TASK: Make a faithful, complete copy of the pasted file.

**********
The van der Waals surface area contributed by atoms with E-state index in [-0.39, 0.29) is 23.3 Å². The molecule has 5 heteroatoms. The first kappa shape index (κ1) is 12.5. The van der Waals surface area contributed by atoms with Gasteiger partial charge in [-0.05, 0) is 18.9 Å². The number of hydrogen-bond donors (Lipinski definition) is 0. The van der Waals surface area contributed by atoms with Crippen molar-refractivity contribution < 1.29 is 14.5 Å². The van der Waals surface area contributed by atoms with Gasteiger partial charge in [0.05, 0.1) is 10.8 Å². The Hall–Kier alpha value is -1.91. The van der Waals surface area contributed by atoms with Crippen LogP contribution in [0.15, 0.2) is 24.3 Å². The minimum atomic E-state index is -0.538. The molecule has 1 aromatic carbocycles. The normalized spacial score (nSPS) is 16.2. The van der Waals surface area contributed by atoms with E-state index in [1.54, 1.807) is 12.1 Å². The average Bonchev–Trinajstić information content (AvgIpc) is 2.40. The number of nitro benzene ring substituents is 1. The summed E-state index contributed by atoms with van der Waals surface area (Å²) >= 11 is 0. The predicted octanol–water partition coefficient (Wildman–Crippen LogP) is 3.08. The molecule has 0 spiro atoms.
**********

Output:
The van der Waals surface area contributed by atoms with E-state index in [-0.39, 0.29) is 23.3 Å². The molecule has 5 heteroatoms. The first kappa shape index (κ1) is 12.5. The van der Waals surface area contributed by atoms with Gasteiger partial charge in [-0.05, 0) is 18.9 Å². The number of hydrogen-bond donors (Lipinski definition) is 0. The van der Waals surface area contributed by atoms with Crippen molar-refractivity contribution < 1.29 is 14.5 Å². The van der Waals surface area contributed by atoms with Gasteiger partial charge in [0.05, 0.1) is 10.8 Å². The Hall–Kier alpha value is -1.91. The van der Waals surface area contributed by atoms with Crippen LogP contribution in [0.15, 0.2) is 24.3 Å². The minimum atomic E-state index is -0.538. The molecule has 1 aromatic carbocycles. The normalized spacial score (nSPS) is 16.2. The van der Waals surface area contributed by atoms with E-state index in [1.54, 1.807) is 12.1 Å². The average Bonchev–Trinajstić information content (AvgIpc) is 2.40. The number of nitro benzene ring substituents is 1. The summed E-state index contributed by atoms with van der Waals surface area (Å²) >= 11 is 0. The predicted octanol–water partition coefficient (Wildman–Crippen LogP) is 3.08. The molecule has 0 spiro atoms.